In a recent speech at Fordham University Graduate School of Business, the president of the Federal Reserve Bank of New York cited housing -- and homebuilders in particular -- as one of the most promising sectors of the current economy. And today we see why.

Earlier this morning, Lennar Corp (NYSE:LEN) reported markedly improved third-quarter results. For the three months ended August 31, the nation's third largest homebuilder by volume said that its earnings per share rose by 35% compared to the same period last year.

"We continue to see long-term fundamental demand in the market driven by the significant shortfall of new single-family and multi-family homes built over the last five years," said Stuart Miller, Lennar's chief executive officer. "While there may be bumps along the road that may impact the short-term pace of the recovery, the long-term outlook for our business remains extremely bright."

You can see the source of Miller's optimism in the chart and table below, which show that new orders, deliveries, and backlog at the company all grew by double-digit margins in 2012.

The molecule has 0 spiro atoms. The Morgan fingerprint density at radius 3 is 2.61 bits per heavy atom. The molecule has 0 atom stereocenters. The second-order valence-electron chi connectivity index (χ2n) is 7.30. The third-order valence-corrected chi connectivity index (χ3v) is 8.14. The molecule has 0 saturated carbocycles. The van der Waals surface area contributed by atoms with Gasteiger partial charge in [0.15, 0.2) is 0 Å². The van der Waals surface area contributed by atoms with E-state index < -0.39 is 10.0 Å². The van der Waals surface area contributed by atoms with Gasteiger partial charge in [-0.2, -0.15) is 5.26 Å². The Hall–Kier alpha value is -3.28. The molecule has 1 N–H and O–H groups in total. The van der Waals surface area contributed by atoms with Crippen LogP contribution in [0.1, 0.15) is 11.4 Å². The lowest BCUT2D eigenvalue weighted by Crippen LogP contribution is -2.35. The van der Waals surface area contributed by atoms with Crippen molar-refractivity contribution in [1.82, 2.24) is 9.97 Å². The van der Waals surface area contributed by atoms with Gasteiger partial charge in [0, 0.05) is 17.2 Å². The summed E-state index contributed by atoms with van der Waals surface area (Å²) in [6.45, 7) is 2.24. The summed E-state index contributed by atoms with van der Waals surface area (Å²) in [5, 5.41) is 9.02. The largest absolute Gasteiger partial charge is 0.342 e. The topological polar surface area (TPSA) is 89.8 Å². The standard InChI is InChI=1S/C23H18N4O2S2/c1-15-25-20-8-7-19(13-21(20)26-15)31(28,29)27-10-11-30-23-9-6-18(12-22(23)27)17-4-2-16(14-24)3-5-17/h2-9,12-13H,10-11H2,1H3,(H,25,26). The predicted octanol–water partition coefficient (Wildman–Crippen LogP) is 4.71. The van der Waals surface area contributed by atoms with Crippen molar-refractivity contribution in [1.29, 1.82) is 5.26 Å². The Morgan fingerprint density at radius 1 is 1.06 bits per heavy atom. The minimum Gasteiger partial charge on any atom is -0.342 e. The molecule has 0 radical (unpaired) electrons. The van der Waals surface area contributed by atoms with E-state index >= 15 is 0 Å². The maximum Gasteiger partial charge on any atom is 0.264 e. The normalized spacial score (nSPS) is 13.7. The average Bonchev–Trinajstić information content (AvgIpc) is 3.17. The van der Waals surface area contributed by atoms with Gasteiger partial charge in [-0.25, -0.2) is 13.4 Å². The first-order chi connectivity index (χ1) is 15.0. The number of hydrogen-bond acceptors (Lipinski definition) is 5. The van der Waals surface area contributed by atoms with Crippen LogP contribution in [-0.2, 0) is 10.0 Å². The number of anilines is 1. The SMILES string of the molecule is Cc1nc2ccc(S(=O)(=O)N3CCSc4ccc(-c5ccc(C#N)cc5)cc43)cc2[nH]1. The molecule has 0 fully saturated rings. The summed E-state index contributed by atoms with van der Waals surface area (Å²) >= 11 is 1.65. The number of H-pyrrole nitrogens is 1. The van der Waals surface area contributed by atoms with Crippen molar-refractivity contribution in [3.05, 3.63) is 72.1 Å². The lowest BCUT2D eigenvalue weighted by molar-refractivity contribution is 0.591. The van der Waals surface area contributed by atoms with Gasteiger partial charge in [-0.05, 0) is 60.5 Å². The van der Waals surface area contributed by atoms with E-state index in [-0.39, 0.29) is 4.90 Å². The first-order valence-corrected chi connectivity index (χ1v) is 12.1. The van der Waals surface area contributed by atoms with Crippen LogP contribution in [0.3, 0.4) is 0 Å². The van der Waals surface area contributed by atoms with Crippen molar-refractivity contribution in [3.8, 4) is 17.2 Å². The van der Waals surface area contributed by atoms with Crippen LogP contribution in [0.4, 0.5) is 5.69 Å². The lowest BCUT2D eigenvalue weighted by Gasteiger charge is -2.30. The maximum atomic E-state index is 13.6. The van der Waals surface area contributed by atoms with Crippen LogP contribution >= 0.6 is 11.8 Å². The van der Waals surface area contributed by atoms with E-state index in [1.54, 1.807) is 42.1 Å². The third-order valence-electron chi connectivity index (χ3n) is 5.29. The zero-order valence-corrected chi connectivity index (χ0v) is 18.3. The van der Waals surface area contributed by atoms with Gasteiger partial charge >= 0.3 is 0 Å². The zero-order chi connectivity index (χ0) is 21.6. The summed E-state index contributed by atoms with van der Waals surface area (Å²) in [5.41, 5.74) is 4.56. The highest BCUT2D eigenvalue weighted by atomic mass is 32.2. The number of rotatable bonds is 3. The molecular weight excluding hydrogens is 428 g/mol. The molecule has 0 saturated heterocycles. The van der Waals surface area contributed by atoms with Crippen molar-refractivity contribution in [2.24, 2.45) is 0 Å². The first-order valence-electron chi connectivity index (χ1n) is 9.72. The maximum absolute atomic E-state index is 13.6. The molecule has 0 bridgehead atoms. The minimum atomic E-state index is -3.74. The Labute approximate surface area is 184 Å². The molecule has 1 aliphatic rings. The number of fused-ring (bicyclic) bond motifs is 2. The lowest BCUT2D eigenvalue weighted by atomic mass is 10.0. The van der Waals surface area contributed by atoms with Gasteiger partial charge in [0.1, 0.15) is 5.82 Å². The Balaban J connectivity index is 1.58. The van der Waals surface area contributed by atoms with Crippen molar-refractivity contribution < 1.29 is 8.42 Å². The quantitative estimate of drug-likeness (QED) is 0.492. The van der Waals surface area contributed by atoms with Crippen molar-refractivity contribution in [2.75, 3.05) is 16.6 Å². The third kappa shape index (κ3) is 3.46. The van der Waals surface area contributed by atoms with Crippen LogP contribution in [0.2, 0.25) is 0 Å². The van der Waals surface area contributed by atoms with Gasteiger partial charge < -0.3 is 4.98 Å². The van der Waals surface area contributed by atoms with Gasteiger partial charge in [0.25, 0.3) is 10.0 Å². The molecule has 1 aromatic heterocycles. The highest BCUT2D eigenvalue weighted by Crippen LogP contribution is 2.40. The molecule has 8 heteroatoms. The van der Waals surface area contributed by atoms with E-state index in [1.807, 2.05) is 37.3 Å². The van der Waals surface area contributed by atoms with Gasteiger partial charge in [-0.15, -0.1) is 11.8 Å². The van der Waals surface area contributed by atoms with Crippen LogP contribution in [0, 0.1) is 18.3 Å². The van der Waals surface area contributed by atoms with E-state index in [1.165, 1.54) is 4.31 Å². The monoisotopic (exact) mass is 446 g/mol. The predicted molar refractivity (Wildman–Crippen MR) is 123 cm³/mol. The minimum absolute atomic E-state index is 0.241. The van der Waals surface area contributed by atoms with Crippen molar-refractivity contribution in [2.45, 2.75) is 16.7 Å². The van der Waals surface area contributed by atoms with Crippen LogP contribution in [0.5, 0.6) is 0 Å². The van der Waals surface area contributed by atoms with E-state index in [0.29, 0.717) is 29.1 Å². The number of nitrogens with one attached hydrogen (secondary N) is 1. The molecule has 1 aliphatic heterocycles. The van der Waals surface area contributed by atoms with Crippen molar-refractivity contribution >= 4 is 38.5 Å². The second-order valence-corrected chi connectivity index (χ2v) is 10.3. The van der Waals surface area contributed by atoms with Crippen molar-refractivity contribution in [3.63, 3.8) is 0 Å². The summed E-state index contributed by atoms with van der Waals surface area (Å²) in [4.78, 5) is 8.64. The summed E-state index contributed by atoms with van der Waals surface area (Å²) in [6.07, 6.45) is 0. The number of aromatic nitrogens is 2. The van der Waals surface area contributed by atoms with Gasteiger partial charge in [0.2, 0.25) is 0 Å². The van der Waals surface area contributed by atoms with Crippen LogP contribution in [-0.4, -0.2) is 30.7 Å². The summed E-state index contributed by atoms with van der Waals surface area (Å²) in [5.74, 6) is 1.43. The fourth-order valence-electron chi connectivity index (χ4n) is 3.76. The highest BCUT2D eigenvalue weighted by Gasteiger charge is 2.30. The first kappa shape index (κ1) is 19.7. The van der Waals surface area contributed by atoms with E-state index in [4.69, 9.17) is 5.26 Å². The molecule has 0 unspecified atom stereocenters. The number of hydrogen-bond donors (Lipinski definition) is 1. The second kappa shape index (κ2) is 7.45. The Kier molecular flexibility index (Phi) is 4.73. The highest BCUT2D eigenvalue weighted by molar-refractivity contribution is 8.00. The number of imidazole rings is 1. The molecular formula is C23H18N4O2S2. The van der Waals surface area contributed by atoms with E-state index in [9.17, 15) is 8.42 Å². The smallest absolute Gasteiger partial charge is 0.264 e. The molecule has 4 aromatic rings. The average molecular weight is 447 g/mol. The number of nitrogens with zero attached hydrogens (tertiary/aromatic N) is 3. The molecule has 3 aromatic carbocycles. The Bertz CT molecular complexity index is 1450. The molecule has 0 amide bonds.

New sales orders












Source: Lennar Corp.

The one concern in the market right now revolves around mortgage rates, which have shot up by more than 100 basis points since the beginning of May. As the chairman of the S&P/Case Shiller home price indexes also noted today, "Following the increase in mortgage rates beginning last May, applications for mortgages have dropped, suggesting that rising interest rates are affecting housing."

These headwinds aside, the underlying fundamentals of the housing market seem to almost guarantee a brighter future for homebuilders like Lennar. As William Dudley of the Federal Reserve discussed in the aforementioned speech (emphasis added):

[T]he excess supply of housing created during the boom appears to have been largely worked off. As a result, house prices are now rising in most areas of the country and homebuilding activity has strengthened. Moreover, there is further scope for gains in homebuilding. After all, the current annualized rate of housing starts -- around 900,000 -- is considerably below the rate consistent with the country's underlying demographic trends and the expected long-run rate of household formation. By these metrics, housing starts should ultimately climb back to about a 1.5 million annualized rate.

John Maxfield has no position in any stocks mentioned. The Motley Fool has no position in any of the stocks mentioned. Try any of our Foolish newsletter services free for 30 days. We Fools may not all hold the same opinions, but we all believe that considering a diverse range of insights makes us better investors. The Motley Fool has a disclosure policy.